Male hand using smartphone to open automatic gate machine in office building
The reforms will see a 'significant rollout' of more pay-as-you-go, contactless and digital ticketing on smartphones. (Getty/stock photo)

Former British Airways chief executive Keith Williams, who made the recommendations in a review of the industry, said: “Our plan is built around the passenger, with new contracts which prioritise excellent performance and better services, better value fares, and creating clear leadership and real accountability when things go wrong.”

The government said the new GBR website will sell tickets and a single compensation system for operators in England will provide a simple system for passengers to access information and apply for refunds.

Asked on Thursday if fares were bound to increase as a result of the reforms, Shapps said: “No, is the answer.”

However, asked if he could promise that fares would not rise higher than inflation he said: “I’m not here to give guarantees for years to come.”

Passengers wearing face masks at Waterloo station in London as face coverings become mandatory on public transport in England with the easing of further lockdown restrictions during the coronavirus pandemic. (Photo by Victoria Jones/PA Images via Getty Images)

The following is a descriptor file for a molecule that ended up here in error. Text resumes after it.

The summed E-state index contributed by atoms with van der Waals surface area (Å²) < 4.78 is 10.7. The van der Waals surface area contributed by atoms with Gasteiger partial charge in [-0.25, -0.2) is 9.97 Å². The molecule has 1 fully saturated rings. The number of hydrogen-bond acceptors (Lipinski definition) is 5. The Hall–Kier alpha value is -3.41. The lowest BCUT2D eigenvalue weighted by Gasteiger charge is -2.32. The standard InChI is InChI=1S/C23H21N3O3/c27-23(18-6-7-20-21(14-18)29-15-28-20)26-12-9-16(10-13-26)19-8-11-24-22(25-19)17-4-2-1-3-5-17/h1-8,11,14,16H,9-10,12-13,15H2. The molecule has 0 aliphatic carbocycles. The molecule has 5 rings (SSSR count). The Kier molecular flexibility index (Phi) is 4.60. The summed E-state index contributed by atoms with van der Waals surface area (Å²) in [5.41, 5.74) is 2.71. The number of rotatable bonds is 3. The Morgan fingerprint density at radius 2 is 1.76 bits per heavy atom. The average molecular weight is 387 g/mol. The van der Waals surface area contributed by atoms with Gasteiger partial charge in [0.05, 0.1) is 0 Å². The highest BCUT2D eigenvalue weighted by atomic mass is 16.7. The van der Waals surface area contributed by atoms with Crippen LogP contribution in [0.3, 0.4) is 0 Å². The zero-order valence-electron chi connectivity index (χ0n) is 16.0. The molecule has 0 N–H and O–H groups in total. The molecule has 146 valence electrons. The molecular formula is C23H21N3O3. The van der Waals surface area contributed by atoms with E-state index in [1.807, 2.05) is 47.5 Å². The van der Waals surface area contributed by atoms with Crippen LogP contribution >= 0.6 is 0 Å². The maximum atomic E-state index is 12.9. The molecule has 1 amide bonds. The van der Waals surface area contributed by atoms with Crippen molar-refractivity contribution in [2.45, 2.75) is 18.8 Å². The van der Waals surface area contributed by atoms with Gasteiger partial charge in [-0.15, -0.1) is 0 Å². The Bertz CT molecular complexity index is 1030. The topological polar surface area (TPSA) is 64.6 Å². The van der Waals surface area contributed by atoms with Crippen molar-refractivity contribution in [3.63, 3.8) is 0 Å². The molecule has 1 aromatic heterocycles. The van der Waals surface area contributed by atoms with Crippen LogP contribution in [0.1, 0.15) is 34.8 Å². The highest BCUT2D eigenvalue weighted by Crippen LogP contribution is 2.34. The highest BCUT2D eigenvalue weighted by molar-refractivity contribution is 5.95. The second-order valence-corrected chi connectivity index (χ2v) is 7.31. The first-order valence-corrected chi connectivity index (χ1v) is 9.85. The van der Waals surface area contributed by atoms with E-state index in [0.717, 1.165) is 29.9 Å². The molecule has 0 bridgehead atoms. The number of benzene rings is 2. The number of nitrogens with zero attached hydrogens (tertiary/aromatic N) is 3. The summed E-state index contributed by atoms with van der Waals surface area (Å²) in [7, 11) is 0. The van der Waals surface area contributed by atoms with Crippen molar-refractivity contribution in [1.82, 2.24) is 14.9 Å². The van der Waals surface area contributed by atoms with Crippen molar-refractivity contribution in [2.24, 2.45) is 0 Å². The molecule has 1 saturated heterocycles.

Flexible season tickets will allow commuters to save money while travelling to work for two to three days a week. (Getty)

What will happen to season tickets?

Flexible season tickets will potentially save commuters hundreds of pounds a year.

Following a move to more home working during the pandemic, many workers will only need to travel to the office two to three days a week.

With year-long season tickets becoming unnecessarily expensive as a result of this shift, the flexible season tickets will instead be offered.

The tickets will go on sale on 21 June – the day set by the government for the ending of lockdown restrictions – and will be able to be used seven days later.